PARTOVI LAWP.S.
I ANSWER MY OWN PHONE CALLS
TOLL FREE 866-870-5890Local 509-590-2682 Free Initial Consultations - Se habla espaƱol.

State Supreme Court nixes police search and dismisses charges

Anywhere in the country, including Washington, law enforcement officers have the authority to stop motorists and anyone else using public roadways. Police authority, however, is not unlimited and cannot violate an individual's civil rights without due process. An officer can stop and search a person but only when there is probable cause for such a search.

That limitation recently played itself out when the Washington Supreme Court ruled that a September 2011 search by police was unconstitutional and thus a drug conviction was not valid. According to court documents, a Centralia police officer pulled a cyclist over for a minor traffic violation. The man was frisked, which the court ruled was allowable. The officer found a small box in one pocket of the man's pants and opened it. The officer allegedly found a syringe containing methamphetamine. The man was arrested and charged with drug possession.

A lower court judge ruled that the police search of the container violated the defendant's constitutional rights, even though the officer argued that he opened the box because he feared for his safety, believing that the defendant had a gun. The court, though, said the officer did not have reasonable cause to assume the box contained a weapon. An appeal court ruling reversed this decision, but that ruling was then overturned by the state Supreme Court. For this reason, the man's drug-related case was eventually dismissed.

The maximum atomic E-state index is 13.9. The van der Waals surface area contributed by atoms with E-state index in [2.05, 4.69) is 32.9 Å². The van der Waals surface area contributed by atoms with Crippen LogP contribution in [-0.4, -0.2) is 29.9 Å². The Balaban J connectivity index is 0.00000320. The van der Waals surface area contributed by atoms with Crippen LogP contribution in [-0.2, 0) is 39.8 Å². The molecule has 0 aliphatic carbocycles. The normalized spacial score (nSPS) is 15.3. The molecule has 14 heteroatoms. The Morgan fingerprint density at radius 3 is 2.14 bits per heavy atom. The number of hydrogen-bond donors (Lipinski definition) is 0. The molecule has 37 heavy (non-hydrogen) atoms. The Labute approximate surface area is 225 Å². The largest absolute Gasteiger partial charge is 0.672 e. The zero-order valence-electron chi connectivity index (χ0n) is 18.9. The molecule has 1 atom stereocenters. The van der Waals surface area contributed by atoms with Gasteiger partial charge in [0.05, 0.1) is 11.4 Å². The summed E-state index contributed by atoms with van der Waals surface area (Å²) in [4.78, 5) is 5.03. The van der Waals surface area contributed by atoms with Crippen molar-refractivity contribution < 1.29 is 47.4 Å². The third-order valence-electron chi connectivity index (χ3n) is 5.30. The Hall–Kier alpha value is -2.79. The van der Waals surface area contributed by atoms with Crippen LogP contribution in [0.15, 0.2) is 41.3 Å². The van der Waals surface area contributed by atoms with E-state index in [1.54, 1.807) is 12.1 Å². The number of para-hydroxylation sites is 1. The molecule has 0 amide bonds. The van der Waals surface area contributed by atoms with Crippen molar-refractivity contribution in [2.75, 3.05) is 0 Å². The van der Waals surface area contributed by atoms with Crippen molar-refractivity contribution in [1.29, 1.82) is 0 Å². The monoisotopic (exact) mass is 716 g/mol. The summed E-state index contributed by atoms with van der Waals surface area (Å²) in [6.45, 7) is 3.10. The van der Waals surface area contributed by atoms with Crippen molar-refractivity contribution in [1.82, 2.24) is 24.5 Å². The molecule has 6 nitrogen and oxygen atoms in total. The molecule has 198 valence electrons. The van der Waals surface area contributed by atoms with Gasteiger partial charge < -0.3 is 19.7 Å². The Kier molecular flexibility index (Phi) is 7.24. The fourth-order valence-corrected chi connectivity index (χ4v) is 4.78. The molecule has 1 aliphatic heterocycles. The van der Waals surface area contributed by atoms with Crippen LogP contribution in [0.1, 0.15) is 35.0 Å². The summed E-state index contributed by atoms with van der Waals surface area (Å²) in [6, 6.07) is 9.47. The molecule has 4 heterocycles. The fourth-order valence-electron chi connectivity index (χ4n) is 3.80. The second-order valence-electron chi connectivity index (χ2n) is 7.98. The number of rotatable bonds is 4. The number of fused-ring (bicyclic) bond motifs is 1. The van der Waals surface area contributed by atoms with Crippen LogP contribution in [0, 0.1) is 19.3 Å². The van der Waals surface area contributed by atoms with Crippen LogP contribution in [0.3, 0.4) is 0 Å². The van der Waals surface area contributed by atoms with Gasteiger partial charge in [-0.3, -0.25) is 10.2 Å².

A drug charge can result in severe penalties, ranging from job loss to time in prison to heavy fines. If the evidence used by prosecutors was not obtained with a legal search, however, it cannot be used in prosecuting drug charges against an individual. Illegal search and seizure is one of the defenses that a criminal defense team can use to suppress evidence and get charges against a defendant dismissed.

Source: The Chronicle, "State Supreme Court: Centralia Officer Had No Right to Search Container," July 10, 2014

No Comments

Leave a comment
Comment Information